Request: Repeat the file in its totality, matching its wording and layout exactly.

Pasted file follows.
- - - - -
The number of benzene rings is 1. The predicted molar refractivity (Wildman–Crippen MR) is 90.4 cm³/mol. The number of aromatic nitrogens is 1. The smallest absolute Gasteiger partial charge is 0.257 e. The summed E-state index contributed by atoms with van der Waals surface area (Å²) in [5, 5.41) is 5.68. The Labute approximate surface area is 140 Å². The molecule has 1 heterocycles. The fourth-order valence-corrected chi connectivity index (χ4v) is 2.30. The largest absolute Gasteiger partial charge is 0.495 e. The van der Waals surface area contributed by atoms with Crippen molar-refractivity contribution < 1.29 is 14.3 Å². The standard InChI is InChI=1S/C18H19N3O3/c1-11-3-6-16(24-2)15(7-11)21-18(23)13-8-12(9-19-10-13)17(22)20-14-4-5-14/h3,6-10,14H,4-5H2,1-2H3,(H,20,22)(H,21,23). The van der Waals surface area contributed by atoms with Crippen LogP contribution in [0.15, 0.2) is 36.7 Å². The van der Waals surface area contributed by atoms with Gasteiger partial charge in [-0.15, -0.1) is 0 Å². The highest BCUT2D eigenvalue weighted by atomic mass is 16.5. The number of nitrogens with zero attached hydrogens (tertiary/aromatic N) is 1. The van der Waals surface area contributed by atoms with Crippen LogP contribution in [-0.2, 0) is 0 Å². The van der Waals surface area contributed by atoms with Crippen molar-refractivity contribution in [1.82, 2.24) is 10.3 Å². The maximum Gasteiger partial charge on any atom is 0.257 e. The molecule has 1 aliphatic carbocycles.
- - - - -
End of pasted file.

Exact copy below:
The number of benzene rings is 1. The predicted molar refractivity (Wildman–Crippen MR) is 90.4 cm³/mol. The number of aromatic nitrogens is 1. The smallest absolute Gasteiger partial charge is 0.257 e. The summed E-state index contributed by atoms with van der Waals surface area (Å²) in [5, 5.41) is 5.68. The Labute approximate surface area is 140 Å². The molecule has 1 heterocycles. The fourth-order valence-corrected chi connectivity index (χ4v) is 2.30. The largest absolute Gasteiger partial charge is 0.495 e. The van der Waals surface area contributed by atoms with Crippen molar-refractivity contribution < 1.29 is 14.3 Å². The standard InChI is InChI=1S/C18H19N3O3/c1-11-3-6-16(24-2)15(7-11)21-18(23)13-8-12(9-19-10-13)17(22)20-14-4-5-14/h3,6-10,14H,4-5H2,1-2H3,(H,20,22)(H,21,23). The van der Waals surface area contributed by atoms with Crippen LogP contribution in [0.15, 0.2) is 36.7 Å². The van der Waals surface area contributed by atoms with Gasteiger partial charge in [-0.15, -0.1) is 0 Å². The highest BCUT2D eigenvalue weighted by atomic mass is 16.5. The number of nitrogens with zero attached hydrogens (tertiary/aromatic N) is 1. The van der Waals surface area contributed by atoms with Crippen LogP contribution in [-0.2, 0) is 0 Å². The van der Waals surface area contributed by atoms with Crippen molar-refractivity contribution in [1.82, 2.24) is 10.3 Å². The maximum Gasteiger partial charge on any atom is 0.257 e. The molecule has 1 aliphatic carbocycles.